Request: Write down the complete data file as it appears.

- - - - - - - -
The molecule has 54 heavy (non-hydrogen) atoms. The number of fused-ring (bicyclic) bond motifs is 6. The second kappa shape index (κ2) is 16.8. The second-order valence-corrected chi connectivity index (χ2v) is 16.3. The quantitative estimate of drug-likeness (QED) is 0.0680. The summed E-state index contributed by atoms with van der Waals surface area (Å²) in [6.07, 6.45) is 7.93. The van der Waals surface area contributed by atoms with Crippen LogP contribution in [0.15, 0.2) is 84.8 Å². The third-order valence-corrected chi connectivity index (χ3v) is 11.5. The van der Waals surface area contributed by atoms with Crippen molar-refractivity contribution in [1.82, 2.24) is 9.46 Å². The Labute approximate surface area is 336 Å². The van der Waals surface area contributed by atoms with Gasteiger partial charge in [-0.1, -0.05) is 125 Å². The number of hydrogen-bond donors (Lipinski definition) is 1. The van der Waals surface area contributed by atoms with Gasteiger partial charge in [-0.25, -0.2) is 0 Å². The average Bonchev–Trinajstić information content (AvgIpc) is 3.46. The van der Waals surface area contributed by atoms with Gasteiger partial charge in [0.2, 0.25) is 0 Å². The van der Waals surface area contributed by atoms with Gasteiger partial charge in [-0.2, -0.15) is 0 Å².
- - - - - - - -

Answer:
The molecule has 54 heavy (non-hydrogen) atoms. The number of fused-ring (bicyclic) bond motifs is 6. The second kappa shape index (κ2) is 16.8. The second-order valence-corrected chi connectivity index (χ2v) is 16.3. The quantitative estimate of drug-likeness (QED) is 0.0680. The summed E-state index contributed by atoms with van der Waals surface area (Å²) in [6.07, 6.45) is 7.93. The van der Waals surface area contributed by atoms with Crippen LogP contribution in [0.15, 0.2) is 84.8 Å². The third-order valence-corrected chi connectivity index (χ3v) is 11.5. The van der Waals surface area contributed by atoms with Crippen molar-refractivity contribution in [1.82, 2.24) is 9.46 Å². The Labute approximate surface area is 336 Å². The van der Waals surface area contributed by atoms with Gasteiger partial charge in [-0.1, -0.05) is 125 Å². The number of hydrogen-bond donors (Lipinski definition) is 1. The van der Waals surface area contributed by atoms with Gasteiger partial charge in [-0.25, -0.2) is 0 Å². The average Bonchev–Trinajstić information content (AvgIpc) is 3.46. The van der Waals surface area contributed by atoms with Gasteiger partial charge in [0.2, 0.25) is 0 Å². The van der Waals surface area contributed by atoms with Gasteiger partial charge in [-0.2, -0.15) is 0 Å².